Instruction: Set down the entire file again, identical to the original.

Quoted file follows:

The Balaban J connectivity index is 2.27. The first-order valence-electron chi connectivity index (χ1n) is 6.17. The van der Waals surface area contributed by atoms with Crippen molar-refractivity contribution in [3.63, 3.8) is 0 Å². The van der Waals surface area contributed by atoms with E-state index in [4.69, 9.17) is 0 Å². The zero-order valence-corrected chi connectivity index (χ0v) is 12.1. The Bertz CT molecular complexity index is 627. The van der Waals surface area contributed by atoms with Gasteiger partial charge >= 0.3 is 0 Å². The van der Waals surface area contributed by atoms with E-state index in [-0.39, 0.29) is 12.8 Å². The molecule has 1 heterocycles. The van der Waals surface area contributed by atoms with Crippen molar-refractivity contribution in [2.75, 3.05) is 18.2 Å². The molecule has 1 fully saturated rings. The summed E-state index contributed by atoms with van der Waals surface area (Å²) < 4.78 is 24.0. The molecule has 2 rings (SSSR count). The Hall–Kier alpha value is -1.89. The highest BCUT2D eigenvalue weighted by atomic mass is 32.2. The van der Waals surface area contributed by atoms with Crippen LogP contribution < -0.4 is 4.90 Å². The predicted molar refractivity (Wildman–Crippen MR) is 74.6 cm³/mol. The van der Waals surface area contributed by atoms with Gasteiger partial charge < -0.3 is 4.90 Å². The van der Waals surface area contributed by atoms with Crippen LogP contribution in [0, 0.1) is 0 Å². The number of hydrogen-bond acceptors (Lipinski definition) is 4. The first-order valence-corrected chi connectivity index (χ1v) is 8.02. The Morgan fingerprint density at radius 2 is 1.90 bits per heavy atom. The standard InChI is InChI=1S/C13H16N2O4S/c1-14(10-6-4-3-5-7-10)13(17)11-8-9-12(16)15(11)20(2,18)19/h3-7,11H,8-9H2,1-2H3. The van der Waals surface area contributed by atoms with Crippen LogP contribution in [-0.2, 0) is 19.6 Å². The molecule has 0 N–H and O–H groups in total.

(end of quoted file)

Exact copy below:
The Balaban J connectivity index is 2.27. The first-order valence-electron chi connectivity index (χ1n) is 6.17. The van der Waals surface area contributed by atoms with Crippen molar-refractivity contribution in [3.63, 3.8) is 0 Å². The van der Waals surface area contributed by atoms with E-state index in [4.69, 9.17) is 0 Å². The zero-order valence-corrected chi connectivity index (χ0v) is 12.1. The Bertz CT molecular complexity index is 627. The van der Waals surface area contributed by atoms with Gasteiger partial charge >= 0.3 is 0 Å². The van der Waals surface area contributed by atoms with E-state index in [-0.39, 0.29) is 12.8 Å². The molecule has 1 heterocycles. The van der Waals surface area contributed by atoms with Crippen molar-refractivity contribution in [2.75, 3.05) is 18.2 Å². The molecule has 1 fully saturated rings. The summed E-state index contributed by atoms with van der Waals surface area (Å²) < 4.78 is 24.0. The molecule has 2 rings (SSSR count). The Hall–Kier alpha value is -1.89. The highest BCUT2D eigenvalue weighted by atomic mass is 32.2. The van der Waals surface area contributed by atoms with Crippen LogP contribution < -0.4 is 4.90 Å². The predicted molar refractivity (Wildman–Crippen MR) is 74.6 cm³/mol. The van der Waals surface area contributed by atoms with Gasteiger partial charge < -0.3 is 4.90 Å². The van der Waals surface area contributed by atoms with Crippen LogP contribution in [0, 0.1) is 0 Å². The number of hydrogen-bond acceptors (Lipinski definition) is 4. The first-order valence-corrected chi connectivity index (χ1v) is 8.02. The Morgan fingerprint density at radius 2 is 1.90 bits per heavy atom. The standard InChI is InChI=1S/C13H16N2O4S/c1-14(10-6-4-3-5-7-10)13(17)11-8-9-12(16)15(11)20(2,18)19/h3-7,11H,8-9H2,1-2H3. The van der Waals surface area contributed by atoms with Crippen LogP contribution in [-0.2, 0) is 19.6 Å². The molecule has 0 N–H and O–H groups in total.